Where joy was, there strength followed; where strength was, sorrow came—for ever? For ever and for ever, said the arm of Elisha, heavy on his shoulder. And John tried to see through the morning wall, to stare past the bitter houses, to tear the thousand grey veils of the sky away, and look into that heart—the monstrous heart which beat for ever, turning the astounded universe, commanding the stars to flee away before the sun’s red sandal, bidding the moon to wax and wane, and disappear, and come again; with a silver net holding back the sea, and, out of mysteries abysmal, re-creating, each day, the earth. That heart, that breath, without which was not anything made which was made. Tears came into his eyes again, making the avenue shiver, causing the houses to shake—(p. 251)
Bitter: having a sharp, pungent taste; angry, hurt, or resentful because of one’s bad experiences or a sense of unjust treatment (Oxford Languages).
Baldwin uses the word “bitter” 14 times throughout the novel to describe the feelings and experiences of his characters who are suffering under the weight of intergenerational trauma; he uses “bitterness” 12 times. People feel bitter in Baldwin’s novel; they are bitter; despair is bitter and even houses, too.
Generate a list of adjectives and/or nouns to describe yourself, your family, or your community. Pick one of these words and experiment with using it a number of times, in a plethora of ways, within a single page of writing. This can be prose or poetry. Let your use of the word surprise you as you use it to describe a lived experience which may not otherwise be felt or understood.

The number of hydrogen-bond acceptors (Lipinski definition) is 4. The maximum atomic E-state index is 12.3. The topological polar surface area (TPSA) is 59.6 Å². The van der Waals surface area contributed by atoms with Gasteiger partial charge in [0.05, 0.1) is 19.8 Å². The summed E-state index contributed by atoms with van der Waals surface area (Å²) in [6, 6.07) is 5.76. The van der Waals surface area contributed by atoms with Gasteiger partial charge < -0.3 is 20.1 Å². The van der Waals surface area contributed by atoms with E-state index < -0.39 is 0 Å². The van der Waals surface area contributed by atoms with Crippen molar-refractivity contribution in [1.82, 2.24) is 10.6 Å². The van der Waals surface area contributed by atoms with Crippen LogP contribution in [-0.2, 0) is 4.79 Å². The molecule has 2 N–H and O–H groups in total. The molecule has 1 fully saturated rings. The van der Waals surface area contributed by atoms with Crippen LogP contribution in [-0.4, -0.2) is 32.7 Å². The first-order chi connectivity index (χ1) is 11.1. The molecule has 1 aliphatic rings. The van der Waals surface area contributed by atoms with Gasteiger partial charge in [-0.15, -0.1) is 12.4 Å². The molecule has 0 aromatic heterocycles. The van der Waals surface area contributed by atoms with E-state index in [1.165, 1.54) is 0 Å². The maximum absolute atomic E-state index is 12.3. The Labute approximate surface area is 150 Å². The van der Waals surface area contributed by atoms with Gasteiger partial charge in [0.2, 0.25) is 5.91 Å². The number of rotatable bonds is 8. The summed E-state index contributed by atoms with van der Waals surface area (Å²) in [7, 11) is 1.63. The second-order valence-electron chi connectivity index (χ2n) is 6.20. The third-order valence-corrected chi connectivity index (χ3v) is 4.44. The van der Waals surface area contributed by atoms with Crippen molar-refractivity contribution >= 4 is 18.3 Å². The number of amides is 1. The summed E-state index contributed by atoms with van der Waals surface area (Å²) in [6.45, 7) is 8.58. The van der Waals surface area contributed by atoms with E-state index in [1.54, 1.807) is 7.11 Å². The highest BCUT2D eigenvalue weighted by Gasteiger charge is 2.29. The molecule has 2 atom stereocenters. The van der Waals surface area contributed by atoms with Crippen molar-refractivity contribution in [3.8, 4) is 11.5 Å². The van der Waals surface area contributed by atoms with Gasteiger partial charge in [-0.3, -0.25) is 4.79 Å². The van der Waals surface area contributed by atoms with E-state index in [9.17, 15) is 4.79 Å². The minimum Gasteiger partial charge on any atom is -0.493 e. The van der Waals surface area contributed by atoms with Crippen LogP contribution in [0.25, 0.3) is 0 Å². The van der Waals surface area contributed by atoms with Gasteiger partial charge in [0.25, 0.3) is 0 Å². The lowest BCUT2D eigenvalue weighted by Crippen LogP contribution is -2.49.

Writing Prompt 2
But when he reached the summit he paused; he stood on the crest of the hill, hands clasped beneath his chin, looking down. Then he, John, felt like a giant who might crumble this city with his anger; he felt like a tyrant who might crush this city beneath his heel; he felt like a long-awaited conqueror at whose feet flowers would be strewn, and before whom multitudes cried, Hosanna! He would be, of all, the mightiest, the most beloved; the Lord’s anointed; and he would live in this shining city which his ancestors had seen with longing from far away. For it was his; the inhabitants of the city had told him it was his; he had but to run down, crying, and they would take him to their hearts and show him wonders his eyes had never seen.
And still, on the summit of that hill he paused. He remembered the people he had seen in that city, whose eyes held no love for him. And he thought of their feet so swift and brutal, and the dark grey clothes they wore, and how when they passed they did not see him, or, if they saw him, they smirked. And how their lights, unceasing, crashed on and off above him, and how he was a stranger there. Then he remembered his father and his mother, and all the arms stretched out to hold him back, to save him from this city where, they said, his soul would find perdition.
And certainly perdition sucked at the feet of the people who walked there; and cried in the lights, in the gigantic towers; the marks of Satan could be found in the faces of the people who waited at the doors of movie houses; his words were printed on the great movie posters that invited people to sin. . . . (p. 38)
In this excerpt, we see Baldwin break the “rule” that many young writers learn: never start a sentence with “but” or “and.” Throughout the novel, Baldwin uses an oratorical style that lulls and seduces; it pulls readers in, then hits them with a truth, often by starting sentences with “but” or “and.”
Write a scene or a poem in which you start every sentence with “but” or “and.” Where does it lead you? What voices or arguments emerge?
Sarah Dohrmann is a Brooklyn-based writer of literary nonfiction whose work has appeared in Harper’s Magazine, Tin House Magazine, The Iowa Review, and New York, among others. She began teaching in the schools with T&W in 2001 and currently teaches at New York University; she also independently leads a personal nonfiction writing workshop called Diving Into the Wreck. After earning her MSW in June 2023, Sarah serves as a clinical social worker in the Domestic Violence Aftercare Program at University Settlement in New York City's Lower East Side.